Passing the “ Tax Buck “

If growth is the problem that some Lexington County representatives say and believe it is, they can address that by passing ordinances to not allow any more growth. But they know they can’t, in fact some have even mentioned in past, growth is good, and it is.

So how much growth is good? You’re either growing or you’re dying. They are elected to figure that out, just have to decide and do it. But not continuing the 1978 agreement doesn’t stop growth, just changes who controls it. Remember one of the standards, if it’s not about the money, it’s about control, right.

In the WLTX article it was stated “ The penny tax did not pass, or the capital project sales tax did not pass in 2022. Wessinger said.” But the county council can raise property tax to pay for the escalating cost to cover road maintenance, but not get reelected, most likely, from a constituency that said no to those taxes.

So again what do you do? You “pass the tax buck” to others. How? You come up with some flaky idea that sounds good to some, but really doesn’t stop “growth “which is your constituents concern and maybe some of the county council members, now, nearing an election, but shifts the tax burden to some other County residents , that they represent as well. Well should be anyway, incorporated county residents are still county residents . But oh yeah, you won’t have to raise taxes to pay for the cost, municipal officials will. The ones that can, all municipalities legally can’t.

But it still won’t stop or slow growth in the county and that is where the majority of the residential growth is coming from in the first place.

I will have more data from 2022 and 2023 at, but the short version is in 2022, 2931 permits were issued in unincorporated Lexington County, a total of 1155 in all Lexington municipalities combined, and some of those in the municipality numbers are permits issued by the county, built in the county and later got annexed into a municipality, due to an agreement that residents sign when they purchased property adjoining a municipality and receive municipal services, such as water and sewer. If the county really wants to be in control, they can build their own water and sewer services and provide it. But then they have to deal with constant rising cost to provide those services, due to ever increasing regulations and then have to deal with complaints about rising monthly bills. Not aside from the tax rate to pay for it, and well, as it is now, they don’t even want to raise taxes to pay for proper road maintenance and improvement. So, that’s really not a solution, so let’s just stick to somehow concocting an idea, “the towns need to pay for it.”And by the way, of course we, Lexington County will keep the gas tax dollars and the road tax, paid by the incorporated county resident and not share it with the municipalities.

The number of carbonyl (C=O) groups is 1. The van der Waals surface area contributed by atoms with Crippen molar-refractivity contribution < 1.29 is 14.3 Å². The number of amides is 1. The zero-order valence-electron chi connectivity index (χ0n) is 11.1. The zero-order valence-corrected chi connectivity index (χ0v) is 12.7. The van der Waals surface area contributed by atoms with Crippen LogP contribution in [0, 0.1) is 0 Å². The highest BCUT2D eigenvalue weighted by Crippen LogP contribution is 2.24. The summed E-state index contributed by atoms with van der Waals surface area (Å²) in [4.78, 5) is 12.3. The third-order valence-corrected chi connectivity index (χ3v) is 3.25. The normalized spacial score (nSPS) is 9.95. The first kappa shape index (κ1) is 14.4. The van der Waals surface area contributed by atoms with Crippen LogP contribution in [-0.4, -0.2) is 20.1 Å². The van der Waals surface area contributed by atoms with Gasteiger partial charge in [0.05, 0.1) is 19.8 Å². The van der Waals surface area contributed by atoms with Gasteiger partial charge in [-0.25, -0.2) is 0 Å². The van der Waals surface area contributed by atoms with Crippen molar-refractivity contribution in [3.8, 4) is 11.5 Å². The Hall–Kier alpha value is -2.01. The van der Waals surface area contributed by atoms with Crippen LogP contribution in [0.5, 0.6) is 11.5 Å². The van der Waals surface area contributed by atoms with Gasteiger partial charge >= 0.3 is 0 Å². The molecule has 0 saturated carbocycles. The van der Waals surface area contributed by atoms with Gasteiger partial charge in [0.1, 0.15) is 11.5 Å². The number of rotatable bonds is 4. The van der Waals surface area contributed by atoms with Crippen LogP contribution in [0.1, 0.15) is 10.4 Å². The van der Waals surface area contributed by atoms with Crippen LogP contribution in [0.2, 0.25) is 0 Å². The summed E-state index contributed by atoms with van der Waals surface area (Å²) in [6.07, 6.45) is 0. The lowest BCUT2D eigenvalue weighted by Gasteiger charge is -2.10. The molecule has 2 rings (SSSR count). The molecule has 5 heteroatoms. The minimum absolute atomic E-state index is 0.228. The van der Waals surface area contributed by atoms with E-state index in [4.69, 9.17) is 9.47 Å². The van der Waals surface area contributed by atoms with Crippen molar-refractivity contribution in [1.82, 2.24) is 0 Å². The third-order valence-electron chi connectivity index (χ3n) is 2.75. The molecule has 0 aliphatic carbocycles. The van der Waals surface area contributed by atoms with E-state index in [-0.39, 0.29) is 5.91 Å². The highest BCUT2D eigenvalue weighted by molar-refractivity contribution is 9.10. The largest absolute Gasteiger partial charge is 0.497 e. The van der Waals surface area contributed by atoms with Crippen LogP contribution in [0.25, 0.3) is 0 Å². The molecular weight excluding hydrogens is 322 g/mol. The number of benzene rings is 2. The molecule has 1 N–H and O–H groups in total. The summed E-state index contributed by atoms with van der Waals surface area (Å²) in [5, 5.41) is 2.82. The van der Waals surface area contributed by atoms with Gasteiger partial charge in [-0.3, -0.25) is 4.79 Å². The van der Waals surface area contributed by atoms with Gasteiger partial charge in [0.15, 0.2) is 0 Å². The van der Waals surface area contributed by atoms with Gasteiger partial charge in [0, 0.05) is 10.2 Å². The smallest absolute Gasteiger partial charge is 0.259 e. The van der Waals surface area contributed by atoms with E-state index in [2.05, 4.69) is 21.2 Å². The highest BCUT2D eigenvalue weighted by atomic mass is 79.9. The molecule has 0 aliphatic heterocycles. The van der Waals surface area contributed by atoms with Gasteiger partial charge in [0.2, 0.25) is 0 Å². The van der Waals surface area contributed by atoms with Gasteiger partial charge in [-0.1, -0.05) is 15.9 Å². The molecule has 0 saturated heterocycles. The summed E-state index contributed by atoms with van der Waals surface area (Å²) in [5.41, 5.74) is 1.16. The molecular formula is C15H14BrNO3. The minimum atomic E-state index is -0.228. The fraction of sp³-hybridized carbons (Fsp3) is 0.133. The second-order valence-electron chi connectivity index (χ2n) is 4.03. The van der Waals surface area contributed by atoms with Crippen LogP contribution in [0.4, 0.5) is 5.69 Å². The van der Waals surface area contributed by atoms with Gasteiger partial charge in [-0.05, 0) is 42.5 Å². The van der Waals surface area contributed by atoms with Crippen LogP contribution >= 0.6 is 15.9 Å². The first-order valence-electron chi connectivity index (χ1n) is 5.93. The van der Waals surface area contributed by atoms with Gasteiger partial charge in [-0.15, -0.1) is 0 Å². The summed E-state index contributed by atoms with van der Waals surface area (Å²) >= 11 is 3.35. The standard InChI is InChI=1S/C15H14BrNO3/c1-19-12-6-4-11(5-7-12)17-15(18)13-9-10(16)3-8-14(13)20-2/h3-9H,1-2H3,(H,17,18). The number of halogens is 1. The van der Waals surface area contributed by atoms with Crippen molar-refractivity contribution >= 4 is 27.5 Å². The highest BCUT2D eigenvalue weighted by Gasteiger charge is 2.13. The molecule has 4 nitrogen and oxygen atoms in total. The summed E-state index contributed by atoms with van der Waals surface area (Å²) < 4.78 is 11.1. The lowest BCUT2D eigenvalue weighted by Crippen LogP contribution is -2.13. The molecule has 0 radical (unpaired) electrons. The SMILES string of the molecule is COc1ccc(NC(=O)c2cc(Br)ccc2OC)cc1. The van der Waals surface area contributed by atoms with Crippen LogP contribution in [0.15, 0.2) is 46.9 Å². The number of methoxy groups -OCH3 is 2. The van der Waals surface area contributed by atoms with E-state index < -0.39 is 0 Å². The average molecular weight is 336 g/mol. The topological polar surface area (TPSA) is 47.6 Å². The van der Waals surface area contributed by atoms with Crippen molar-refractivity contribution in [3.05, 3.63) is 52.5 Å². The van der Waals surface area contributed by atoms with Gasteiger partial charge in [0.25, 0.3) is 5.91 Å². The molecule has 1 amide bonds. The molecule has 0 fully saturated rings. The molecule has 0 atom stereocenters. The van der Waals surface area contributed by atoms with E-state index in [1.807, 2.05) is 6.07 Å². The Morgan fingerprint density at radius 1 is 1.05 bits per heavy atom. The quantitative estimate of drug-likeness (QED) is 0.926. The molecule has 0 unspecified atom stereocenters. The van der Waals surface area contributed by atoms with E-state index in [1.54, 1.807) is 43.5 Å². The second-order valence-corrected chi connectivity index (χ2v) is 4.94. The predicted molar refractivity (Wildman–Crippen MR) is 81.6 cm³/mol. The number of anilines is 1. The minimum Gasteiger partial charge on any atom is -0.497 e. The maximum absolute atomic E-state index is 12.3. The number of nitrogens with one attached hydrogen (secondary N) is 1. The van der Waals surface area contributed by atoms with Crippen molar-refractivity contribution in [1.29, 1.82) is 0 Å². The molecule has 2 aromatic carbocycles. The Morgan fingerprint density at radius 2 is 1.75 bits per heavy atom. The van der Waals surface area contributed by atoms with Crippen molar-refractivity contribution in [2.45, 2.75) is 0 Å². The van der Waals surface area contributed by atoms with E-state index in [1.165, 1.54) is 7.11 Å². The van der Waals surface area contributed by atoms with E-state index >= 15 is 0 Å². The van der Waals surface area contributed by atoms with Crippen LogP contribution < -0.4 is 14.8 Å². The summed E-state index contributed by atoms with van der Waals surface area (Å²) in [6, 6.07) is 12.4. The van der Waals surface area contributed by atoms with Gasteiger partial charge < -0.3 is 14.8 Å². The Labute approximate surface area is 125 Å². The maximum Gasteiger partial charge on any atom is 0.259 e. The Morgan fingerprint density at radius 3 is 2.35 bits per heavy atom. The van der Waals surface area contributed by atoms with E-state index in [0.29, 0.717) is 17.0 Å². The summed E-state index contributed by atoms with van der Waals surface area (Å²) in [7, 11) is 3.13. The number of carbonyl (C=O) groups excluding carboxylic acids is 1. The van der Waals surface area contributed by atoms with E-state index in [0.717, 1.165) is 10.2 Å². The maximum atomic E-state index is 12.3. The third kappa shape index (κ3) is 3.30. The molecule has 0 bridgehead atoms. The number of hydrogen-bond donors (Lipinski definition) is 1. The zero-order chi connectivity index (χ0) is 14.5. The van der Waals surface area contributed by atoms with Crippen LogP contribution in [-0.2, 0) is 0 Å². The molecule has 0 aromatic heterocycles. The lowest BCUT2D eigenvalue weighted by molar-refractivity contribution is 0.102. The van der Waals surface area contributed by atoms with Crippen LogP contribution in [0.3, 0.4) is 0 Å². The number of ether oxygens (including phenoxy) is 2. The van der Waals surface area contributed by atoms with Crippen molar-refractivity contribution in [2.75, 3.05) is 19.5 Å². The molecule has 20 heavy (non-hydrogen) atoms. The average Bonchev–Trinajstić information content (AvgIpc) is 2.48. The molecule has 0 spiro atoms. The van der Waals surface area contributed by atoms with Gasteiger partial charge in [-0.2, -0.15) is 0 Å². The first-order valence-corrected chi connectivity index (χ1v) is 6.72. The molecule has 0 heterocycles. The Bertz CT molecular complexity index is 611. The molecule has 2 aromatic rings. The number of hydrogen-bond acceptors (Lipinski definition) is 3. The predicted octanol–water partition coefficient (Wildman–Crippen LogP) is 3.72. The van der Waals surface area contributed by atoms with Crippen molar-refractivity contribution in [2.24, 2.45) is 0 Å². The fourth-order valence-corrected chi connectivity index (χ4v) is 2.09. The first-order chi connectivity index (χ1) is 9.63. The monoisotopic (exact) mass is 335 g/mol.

So let’s discuss that now, since it wasn’t done before by the county with municipalities as Debbie Summers stated in the WLTX article.

How do you divide up the gas tax appropriately to the county and all 14 municipalities? One, you start with a C tax committee as law prescribes, with appropriate number of municipalities represented from all municipalities and County representation. Then you decide (yeah right) how much the county gets and how much the municipalities get. Based on (population, miles of County roads, State Roads, municipal roads,percentage of how much county tax was paid by each incorporated and unincorporated county residents, How many miles the municipality residents drive in the county and how many miles County residents drive in the municipalities, plus back taxes for years since roads last repaved, etc) and you get the picture. No wonder why the 1978 agreement was done in the first place, no one could decide how to divide the money correctly. So it was settled by the county, keeping all the money and maintaining all the roads. That agreement has work very good since 1978.

It was stated in an article by Al Dozier for Lexington Chronicle that “county officials have discussed ways to raise money to combat the problem, including through a user fee and a sales tax hike”. Well, the Penny tax failed, the user fee is being discussed, a sales tax could be done, as well as a property tax increase dedicated to road maintenance and improvement. Wonder where those discussions about those taxes ended? Evidently with county council not deciding, but passing the proverbial “tax buck”.

The best comment I have read was from Councilman Todd Cullum who said maybe the county should go back to the 1978 agreement, have the discussion with the towns first and then decide how to cover the escalating cost of road maintenance and then control growth which was according to some, their real concern.

Hardy King
Irmo Resident